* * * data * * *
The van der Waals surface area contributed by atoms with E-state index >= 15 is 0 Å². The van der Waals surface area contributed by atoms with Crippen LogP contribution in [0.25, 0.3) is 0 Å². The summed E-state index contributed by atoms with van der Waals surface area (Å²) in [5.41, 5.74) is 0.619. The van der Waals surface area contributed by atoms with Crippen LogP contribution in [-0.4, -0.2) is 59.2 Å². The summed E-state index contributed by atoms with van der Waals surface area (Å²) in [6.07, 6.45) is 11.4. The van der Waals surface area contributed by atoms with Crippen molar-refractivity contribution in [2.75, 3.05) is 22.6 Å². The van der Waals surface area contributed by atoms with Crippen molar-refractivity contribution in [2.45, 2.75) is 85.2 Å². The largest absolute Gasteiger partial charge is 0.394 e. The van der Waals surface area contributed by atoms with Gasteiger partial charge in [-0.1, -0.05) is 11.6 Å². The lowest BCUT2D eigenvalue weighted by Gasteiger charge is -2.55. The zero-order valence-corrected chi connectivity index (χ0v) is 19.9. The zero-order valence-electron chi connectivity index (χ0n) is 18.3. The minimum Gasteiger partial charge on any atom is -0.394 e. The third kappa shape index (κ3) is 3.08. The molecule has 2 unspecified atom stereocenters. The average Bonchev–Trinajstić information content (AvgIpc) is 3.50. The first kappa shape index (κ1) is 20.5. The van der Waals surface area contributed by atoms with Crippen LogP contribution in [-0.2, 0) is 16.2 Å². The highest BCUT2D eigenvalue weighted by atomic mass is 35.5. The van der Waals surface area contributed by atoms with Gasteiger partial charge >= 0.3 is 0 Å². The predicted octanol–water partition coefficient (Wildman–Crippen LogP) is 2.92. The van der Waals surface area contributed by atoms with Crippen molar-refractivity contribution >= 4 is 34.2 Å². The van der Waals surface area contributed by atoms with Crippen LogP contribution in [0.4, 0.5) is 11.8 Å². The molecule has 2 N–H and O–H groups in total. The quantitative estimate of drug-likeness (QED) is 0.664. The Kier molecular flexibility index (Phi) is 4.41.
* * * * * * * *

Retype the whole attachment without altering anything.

The van der Waals surface area contributed by atoms with E-state index >= 15 is 0 Å². The van der Waals surface area contributed by atoms with Crippen LogP contribution in [0.25, 0.3) is 0 Å². The summed E-state index contributed by atoms with van der Waals surface area (Å²) in [5.41, 5.74) is 0.619. The van der Waals surface area contributed by atoms with Crippen LogP contribution in [-0.4, -0.2) is 59.2 Å². The summed E-state index contributed by atoms with van der Waals surface area (Å²) in [6.07, 6.45) is 11.4. The van der Waals surface area contributed by atoms with Crippen molar-refractivity contribution in [2.75, 3.05) is 22.6 Å². The van der Waals surface area contributed by atoms with Crippen molar-refractivity contribution in [2.45, 2.75) is 85.2 Å². The largest absolute Gasteiger partial charge is 0.394 e. The van der Waals surface area contributed by atoms with Gasteiger partial charge in [-0.1, -0.05) is 11.6 Å². The lowest BCUT2D eigenvalue weighted by Gasteiger charge is -2.55. The zero-order valence-corrected chi connectivity index (χ0v) is 19.9. The zero-order valence-electron chi connectivity index (χ0n) is 18.3. The minimum Gasteiger partial charge on any atom is -0.394 e. The third kappa shape index (κ3) is 3.08. The molecule has 2 unspecified atom stereocenters. The average Bonchev–Trinajstić information content (AvgIpc) is 3.50. The first kappa shape index (κ1) is 20.5. The van der Waals surface area contributed by atoms with Crippen LogP contribution in [-0.2, 0) is 16.2 Å². The highest BCUT2D eigenvalue weighted by atomic mass is 35.5. The van der Waals surface area contributed by atoms with Gasteiger partial charge >= 0.3 is 0 Å². The predicted octanol–water partition coefficient (Wildman–Crippen LogP) is 2.92. The van der Waals surface area contributed by atoms with Crippen molar-refractivity contribution >= 4 is 34.2 Å². The van der Waals surface area contributed by atoms with Crippen LogP contribution in [0.4, 0.5) is 11.8 Å². The molecule has 2 N–H and O–H groups in total. The quantitative estimate of drug-likeness (QED) is 0.664. The Kier molecular flexibility index (Phi) is 4.41.